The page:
Chris Netherton, M.D.

Leading a digital transformation of the NHS

The new NHS Digital Academy has the potential to accelerate the adoption of new technologies across our healthcare system, and inspire completely new ways of working.

Starting next year, the new NHS Digital Academy programme will aim to train 300 ‘digital leaders’ over a period of three years. The main staff being trained initially will be chief information officers and chief clinical information officers. The overall objective is to form a new generation of leaders who can help to spearhead a digital transformation of the NHS.

The programme has been devised in partnership with Imperial College London, the University of Edinburgh and Harvard Medical School. Most of the training content will be delivered online but it will also be backed up by week-long residential sessions and one-to-one mentoring.

I think this is an excellent initiative by the NHS, for a number of reasons.

Rather than conventional case study learning, the core of the training will be based around a live project that delegates will bring with them from their workplace. So this will be ‘real world’ and the new skills delivered through this training will be applied to live operational issues.

It will help to raise professional standards in healthcare informatics and ensure a more consistent approach across the NHS. This will be further helped by the new Federation of Informatics Professionals. As a result, we will see more professionally accredited chief information officers, which will give a better framework for the profession and help to attract more of our brightest young minds to work in this field.

Crucially, the NHS has recognised that this task isn’t solely about technical knowledge. They want to develop the leadership qualities of the people involved, so that they can champion the cause of digital technology in the workplace, inspire those around them with its potential, and put new systems in place that will prove its benefits. Therefore, an important part of the course will be leadership and transformational change.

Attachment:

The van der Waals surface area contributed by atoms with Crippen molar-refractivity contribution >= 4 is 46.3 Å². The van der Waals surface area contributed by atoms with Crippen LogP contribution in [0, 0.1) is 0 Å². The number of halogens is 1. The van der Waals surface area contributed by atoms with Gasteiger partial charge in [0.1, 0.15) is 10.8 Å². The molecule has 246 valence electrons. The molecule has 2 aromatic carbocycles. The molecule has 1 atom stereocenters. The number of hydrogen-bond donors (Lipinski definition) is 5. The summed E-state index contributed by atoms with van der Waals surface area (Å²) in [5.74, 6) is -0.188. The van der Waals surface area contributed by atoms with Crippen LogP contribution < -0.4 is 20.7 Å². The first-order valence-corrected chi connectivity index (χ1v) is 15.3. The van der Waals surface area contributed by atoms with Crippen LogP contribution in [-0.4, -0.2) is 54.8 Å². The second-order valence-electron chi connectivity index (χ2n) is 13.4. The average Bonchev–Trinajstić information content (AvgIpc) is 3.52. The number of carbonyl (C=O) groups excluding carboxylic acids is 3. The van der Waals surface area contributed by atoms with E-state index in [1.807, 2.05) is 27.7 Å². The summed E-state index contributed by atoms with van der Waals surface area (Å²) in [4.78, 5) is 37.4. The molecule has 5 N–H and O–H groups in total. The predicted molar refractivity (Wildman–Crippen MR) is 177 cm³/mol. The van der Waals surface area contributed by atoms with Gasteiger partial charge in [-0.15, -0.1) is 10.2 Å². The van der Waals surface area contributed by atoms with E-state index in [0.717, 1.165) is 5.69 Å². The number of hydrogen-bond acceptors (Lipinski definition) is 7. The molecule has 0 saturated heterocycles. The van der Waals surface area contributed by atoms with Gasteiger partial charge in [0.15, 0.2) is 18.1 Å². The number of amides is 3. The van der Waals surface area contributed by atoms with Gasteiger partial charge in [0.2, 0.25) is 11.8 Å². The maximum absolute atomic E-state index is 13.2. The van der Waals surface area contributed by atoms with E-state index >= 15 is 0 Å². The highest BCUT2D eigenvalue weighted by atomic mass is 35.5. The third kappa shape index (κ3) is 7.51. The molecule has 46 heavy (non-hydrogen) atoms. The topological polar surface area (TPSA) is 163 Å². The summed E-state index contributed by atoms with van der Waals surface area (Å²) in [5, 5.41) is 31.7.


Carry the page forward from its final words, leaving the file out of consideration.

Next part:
Over time, it is hoped that the raising of standards will lead to more professionals with a high level of training in healthcare informatics finding places on the boards of health trusts, so that this issue moves higher up the agenda and plays a more integral role in the long-term strategy for healthcare – at a local and national level.

Through my work here at Microtest, I have seen the impact that clinical software systems have had in primary care and how they have transformed the way that all GP practices work. So I am hoping that this new initiative will also help to drive faster adoption of digital technologies in our secondary care system, in particular the adoption of electronic patient records across all our hospitals.

The Academy wants to provide healthcare leaders with the right skills to tackle some of the most challenging problems facing the NHS. Previous experience has shown that the digitisation of secondary care is a particularly tough challenge. But it could provide a massive leap forward for the NHS and help to deliver higher quality, ‘joined up’ healthcare.

I am looking forward to the exciting improvements that the Academy will inspire over the coming years.